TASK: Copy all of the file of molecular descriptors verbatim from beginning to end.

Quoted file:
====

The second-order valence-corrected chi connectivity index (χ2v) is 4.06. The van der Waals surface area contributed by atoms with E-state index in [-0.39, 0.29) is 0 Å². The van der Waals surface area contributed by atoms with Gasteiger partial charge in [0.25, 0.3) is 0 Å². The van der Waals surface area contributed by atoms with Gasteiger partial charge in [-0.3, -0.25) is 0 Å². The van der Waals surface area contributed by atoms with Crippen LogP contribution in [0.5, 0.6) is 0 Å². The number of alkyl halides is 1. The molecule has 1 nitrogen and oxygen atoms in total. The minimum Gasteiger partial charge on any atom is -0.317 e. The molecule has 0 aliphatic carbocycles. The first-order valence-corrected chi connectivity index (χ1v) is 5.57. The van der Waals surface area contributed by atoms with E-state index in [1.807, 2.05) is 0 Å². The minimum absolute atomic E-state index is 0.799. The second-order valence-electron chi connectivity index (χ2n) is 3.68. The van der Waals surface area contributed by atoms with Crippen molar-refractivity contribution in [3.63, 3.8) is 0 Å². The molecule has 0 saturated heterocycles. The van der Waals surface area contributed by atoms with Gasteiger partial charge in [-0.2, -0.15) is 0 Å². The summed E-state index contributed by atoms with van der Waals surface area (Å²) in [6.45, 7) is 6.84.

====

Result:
The second-order valence-corrected chi connectivity index (χ2v) is 4.06. The van der Waals surface area contributed by atoms with E-state index in [-0.39, 0.29) is 0 Å². The van der Waals surface area contributed by atoms with Gasteiger partial charge in [0.25, 0.3) is 0 Å². The van der Waals surface area contributed by atoms with Gasteiger partial charge in [-0.3, -0.25) is 0 Å². The van der Waals surface area contributed by atoms with Crippen LogP contribution in [0.5, 0.6) is 0 Å². The number of alkyl halides is 1. The molecule has 1 nitrogen and oxygen atoms in total. The minimum Gasteiger partial charge on any atom is -0.317 e. The molecule has 0 aliphatic carbocycles. The first-order valence-corrected chi connectivity index (χ1v) is 5.57. The van der Waals surface area contributed by atoms with E-state index in [1.807, 2.05) is 0 Å². The minimum absolute atomic E-state index is 0.799. The second-order valence-electron chi connectivity index (χ2n) is 3.68. The van der Waals surface area contributed by atoms with Crippen molar-refractivity contribution in [3.63, 3.8) is 0 Å². The molecule has 0 saturated heterocycles. The van der Waals surface area contributed by atoms with Gasteiger partial charge in [-0.2, -0.15) is 0 Å². The summed E-state index contributed by atoms with van der Waals surface area (Å²) in [6.45, 7) is 6.84.